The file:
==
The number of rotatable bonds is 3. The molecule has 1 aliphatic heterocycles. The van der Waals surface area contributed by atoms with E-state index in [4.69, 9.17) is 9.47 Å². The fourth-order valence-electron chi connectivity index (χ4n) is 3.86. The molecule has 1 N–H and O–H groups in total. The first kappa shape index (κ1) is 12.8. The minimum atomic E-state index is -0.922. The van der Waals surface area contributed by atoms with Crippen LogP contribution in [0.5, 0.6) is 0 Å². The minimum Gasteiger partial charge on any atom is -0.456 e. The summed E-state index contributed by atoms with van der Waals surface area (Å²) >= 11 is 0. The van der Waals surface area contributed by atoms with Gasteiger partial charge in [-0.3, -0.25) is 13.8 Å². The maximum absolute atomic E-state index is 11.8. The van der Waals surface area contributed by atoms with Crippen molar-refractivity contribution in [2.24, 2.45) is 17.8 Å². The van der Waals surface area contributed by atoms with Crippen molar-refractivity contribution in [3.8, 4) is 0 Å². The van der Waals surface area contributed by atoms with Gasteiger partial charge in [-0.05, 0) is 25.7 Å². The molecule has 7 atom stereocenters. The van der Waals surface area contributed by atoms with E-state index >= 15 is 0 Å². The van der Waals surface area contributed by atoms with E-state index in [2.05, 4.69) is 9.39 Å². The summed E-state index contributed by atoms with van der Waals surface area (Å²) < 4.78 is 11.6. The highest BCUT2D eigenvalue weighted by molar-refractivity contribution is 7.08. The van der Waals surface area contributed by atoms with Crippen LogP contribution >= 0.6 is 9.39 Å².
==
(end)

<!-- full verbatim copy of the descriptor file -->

The number of rotatable bonds is 3. The molecule has 1 aliphatic heterocycles. The van der Waals surface area contributed by atoms with E-state index in [4.69, 9.17) is 9.47 Å². The fourth-order valence-electron chi connectivity index (χ4n) is 3.86. The molecule has 1 N–H and O–H groups in total. The first kappa shape index (κ1) is 12.8. The minimum atomic E-state index is -0.922. The van der Waals surface area contributed by atoms with Crippen LogP contribution in [0.5, 0.6) is 0 Å². The minimum Gasteiger partial charge on any atom is -0.456 e. The summed E-state index contributed by atoms with van der Waals surface area (Å²) >= 11 is 0. The van der Waals surface area contributed by atoms with Gasteiger partial charge in [-0.3, -0.25) is 13.8 Å². The maximum absolute atomic E-state index is 11.8. The van der Waals surface area contributed by atoms with Crippen molar-refractivity contribution in [2.24, 2.45) is 17.8 Å². The van der Waals surface area contributed by atoms with Crippen molar-refractivity contribution in [3.8, 4) is 0 Å². The van der Waals surface area contributed by atoms with Gasteiger partial charge in [-0.05, 0) is 25.7 Å². The molecule has 7 atom stereocenters. The van der Waals surface area contributed by atoms with E-state index >= 15 is 0 Å². The van der Waals surface area contributed by atoms with E-state index in [2.05, 4.69) is 9.39 Å². The summed E-state index contributed by atoms with van der Waals surface area (Å²) < 4.78 is 11.6. The highest BCUT2D eigenvalue weighted by molar-refractivity contribution is 7.08. The van der Waals surface area contributed by atoms with Crippen LogP contribution >= 0.6 is 9.39 Å².